Economy in U.S. Delivers Modest Gains in Prices, Wages, Fed Saysby
Most districts said economic growth was `moderate' to `modest'
Manufacturing seen improving after being hurt by strong dollar
The U.S. economy continued to expand from late-February to early April, boosting employment and delivering some long-awaited upward pressure on wages and prices, a Federal Reserve report showed.
“Most districts said that economic growth was in the modest to moderate range and that contacts expected growth would remain in that range going forward,” according to the Fed’s Beige Book, an economic survey published eight times a year. It also noted a general pickup in manufacturing, which had been hurt by a rising dollar.
In contrast to the March 2 Beige Book, when Fed district banks said prices were “generally flat,” Wednesday’s report indicated that “overall, prices increased modestly across the majority of districts, and input cost pressures continued to ease” amid cheap energy bills.
Retail prices “increased modestly” while wages rose in all districts except Atlanta, the report showed. Wages climbed most in occupations where labor shortages and turnover were elevated, it said.
Of the Fed’s 12 regional reserve banks, only Cleveland reported a decline in overall employment, while only Cleveland and Kansas City said manufacturing activity had declined. Manufacturers in several districts, including Boston, St. Louis and Minneapolis, also reported increased capital outlays.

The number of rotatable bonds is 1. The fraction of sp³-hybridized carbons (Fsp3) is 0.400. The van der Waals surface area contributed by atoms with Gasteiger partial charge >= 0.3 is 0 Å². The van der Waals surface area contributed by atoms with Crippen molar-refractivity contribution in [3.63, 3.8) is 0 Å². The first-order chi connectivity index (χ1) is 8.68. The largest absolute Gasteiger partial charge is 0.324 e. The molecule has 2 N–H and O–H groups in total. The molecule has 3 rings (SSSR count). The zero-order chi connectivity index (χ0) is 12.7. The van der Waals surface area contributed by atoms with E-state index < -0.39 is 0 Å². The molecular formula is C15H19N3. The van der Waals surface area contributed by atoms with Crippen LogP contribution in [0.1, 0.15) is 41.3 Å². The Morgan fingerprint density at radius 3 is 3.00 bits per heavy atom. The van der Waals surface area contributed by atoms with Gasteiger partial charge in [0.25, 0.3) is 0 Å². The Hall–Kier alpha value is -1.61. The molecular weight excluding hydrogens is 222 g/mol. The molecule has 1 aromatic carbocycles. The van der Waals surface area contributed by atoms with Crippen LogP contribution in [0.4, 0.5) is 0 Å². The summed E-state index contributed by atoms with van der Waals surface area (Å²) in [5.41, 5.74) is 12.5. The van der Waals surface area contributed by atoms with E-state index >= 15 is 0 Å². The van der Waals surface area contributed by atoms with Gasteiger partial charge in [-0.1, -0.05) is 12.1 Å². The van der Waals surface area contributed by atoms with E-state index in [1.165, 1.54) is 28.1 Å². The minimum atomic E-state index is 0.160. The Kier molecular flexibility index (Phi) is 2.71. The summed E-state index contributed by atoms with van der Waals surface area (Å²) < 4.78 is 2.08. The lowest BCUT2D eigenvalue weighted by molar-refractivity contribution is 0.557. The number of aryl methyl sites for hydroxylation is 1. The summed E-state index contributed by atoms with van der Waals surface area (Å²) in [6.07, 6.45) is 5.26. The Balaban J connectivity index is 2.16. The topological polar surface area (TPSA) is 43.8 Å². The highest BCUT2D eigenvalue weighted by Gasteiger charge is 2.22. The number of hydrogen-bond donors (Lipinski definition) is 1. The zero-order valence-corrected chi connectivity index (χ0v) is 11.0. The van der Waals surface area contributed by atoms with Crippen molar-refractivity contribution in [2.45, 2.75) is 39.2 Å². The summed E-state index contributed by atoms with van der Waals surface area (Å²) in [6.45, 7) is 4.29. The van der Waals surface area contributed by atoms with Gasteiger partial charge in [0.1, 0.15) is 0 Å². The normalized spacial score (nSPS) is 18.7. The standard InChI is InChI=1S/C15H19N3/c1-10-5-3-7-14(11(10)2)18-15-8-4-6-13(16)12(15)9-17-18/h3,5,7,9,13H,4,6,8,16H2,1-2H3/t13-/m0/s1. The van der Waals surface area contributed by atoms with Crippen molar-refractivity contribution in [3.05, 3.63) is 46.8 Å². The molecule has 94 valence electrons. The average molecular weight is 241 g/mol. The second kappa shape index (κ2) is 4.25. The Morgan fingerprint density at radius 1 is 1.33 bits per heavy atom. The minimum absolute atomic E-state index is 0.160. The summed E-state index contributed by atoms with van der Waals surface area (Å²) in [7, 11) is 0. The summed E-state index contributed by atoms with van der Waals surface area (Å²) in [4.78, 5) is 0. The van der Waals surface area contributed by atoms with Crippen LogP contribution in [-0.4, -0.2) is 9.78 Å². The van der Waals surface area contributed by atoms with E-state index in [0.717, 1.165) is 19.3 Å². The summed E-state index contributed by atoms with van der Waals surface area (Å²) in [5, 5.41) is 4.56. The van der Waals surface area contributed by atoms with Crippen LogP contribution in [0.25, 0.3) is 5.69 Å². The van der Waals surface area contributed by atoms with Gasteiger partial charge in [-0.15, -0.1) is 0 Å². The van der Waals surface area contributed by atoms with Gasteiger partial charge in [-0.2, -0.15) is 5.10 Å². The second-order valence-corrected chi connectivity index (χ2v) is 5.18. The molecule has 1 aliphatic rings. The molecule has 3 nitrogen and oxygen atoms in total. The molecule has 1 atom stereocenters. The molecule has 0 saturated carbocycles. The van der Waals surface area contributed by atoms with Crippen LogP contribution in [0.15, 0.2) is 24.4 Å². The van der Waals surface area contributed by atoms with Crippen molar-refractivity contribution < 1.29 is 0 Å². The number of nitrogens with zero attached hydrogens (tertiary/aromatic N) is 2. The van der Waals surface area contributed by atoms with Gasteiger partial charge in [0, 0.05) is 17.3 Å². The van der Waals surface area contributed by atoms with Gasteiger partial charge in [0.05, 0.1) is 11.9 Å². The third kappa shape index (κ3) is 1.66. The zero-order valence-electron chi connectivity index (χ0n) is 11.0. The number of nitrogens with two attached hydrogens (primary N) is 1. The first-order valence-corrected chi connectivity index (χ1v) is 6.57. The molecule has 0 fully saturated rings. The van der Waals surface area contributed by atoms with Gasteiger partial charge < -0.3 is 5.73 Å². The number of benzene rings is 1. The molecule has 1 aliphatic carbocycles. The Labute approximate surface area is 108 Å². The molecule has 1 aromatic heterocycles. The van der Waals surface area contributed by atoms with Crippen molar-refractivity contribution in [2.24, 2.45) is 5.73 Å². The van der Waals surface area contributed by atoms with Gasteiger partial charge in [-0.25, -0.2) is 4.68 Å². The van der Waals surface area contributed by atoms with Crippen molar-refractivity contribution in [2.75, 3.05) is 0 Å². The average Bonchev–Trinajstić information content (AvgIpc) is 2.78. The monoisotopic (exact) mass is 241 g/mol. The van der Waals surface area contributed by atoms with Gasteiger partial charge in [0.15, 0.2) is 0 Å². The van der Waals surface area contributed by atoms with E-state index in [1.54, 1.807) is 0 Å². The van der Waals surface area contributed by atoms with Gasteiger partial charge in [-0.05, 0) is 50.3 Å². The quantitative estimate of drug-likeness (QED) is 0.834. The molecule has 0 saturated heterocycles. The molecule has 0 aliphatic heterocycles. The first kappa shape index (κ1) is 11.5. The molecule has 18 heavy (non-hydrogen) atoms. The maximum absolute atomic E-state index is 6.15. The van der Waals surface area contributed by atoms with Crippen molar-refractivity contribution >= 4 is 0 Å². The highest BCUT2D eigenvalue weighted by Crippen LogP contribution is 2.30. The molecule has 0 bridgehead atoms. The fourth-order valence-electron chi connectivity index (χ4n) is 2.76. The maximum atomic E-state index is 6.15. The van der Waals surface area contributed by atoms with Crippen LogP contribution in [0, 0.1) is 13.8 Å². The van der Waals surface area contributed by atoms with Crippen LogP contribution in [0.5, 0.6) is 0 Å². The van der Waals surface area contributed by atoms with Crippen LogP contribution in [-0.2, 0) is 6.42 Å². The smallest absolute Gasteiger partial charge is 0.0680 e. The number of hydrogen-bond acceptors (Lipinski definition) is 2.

The report painted a generally improving picture of the nation’s economy two weeks ahead of the next meeting of the Federal Open Market Committee when official gather to discuss their outlook and set the Fed’s benchmark interest rate. Minutes of their March meeting show several Fed officials were then opposed to an April rate increase, arguing a hike that soon would signal an inappropriate sense of urgency.
Investors see zero probability the FOMC will lift the federal funds target range this month, based on prices in federal funds futures contracts. The range has stood at 0.25 percent to 0.5 percent since the committee raised rates in December for the first time in almost a decade.
The Beige Book said consumer spending increased “modestly” in most districts, with strong auto sales in several regions. Activity in both residential and commercial construction generally increased, while credit conditions improved in most regions. The Fed noted increased competition for loans in several districts, pressuring net interest margins at commercial banks.
A negative note in the report’s summary related to energy and mining sectors, which have been battered by oil prices that have declined substantially in the past two years.
The report, prepared by the Chicago Fed, was based on information collected on or before April 7. It summarizes comments received from businesses and other contacts outside the Fed system.